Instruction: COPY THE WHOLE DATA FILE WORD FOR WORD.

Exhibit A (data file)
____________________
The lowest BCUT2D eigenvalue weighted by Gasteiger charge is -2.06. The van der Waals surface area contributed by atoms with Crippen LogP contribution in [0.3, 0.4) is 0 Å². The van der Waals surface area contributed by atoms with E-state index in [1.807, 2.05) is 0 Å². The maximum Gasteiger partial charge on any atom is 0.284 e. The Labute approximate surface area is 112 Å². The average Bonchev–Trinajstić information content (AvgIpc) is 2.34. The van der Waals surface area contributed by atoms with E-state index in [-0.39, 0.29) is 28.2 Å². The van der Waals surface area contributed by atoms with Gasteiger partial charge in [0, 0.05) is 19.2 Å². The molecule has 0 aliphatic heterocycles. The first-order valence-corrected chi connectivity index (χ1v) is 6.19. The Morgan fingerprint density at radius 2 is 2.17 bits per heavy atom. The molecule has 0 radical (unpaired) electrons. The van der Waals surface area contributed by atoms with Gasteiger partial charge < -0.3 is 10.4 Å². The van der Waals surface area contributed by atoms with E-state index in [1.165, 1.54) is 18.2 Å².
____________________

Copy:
The lowest BCUT2D eigenvalue weighted by Gasteiger charge is -2.06. The van der Waals surface area contributed by atoms with Crippen LogP contribution in [0.3, 0.4) is 0 Å². The van der Waals surface area contributed by atoms with E-state index in [1.807, 2.05) is 0 Å². The maximum Gasteiger partial charge on any atom is 0.284 e. The Labute approximate surface area is 112 Å². The average Bonchev–Trinajstić information content (AvgIpc) is 2.34. The van der Waals surface area contributed by atoms with E-state index in [-0.39, 0.29) is 28.2 Å². The van der Waals surface area contributed by atoms with Gasteiger partial charge in [0, 0.05) is 19.2 Å². The molecule has 0 aliphatic heterocycles. The first-order valence-corrected chi connectivity index (χ1v) is 6.19. The Morgan fingerprint density at radius 2 is 2.17 bits per heavy atom. The molecule has 0 radical (unpaired) electrons. The van der Waals surface area contributed by atoms with Gasteiger partial charge < -0.3 is 10.4 Å². The van der Waals surface area contributed by atoms with E-state index in [1.165, 1.54) is 18.2 Å².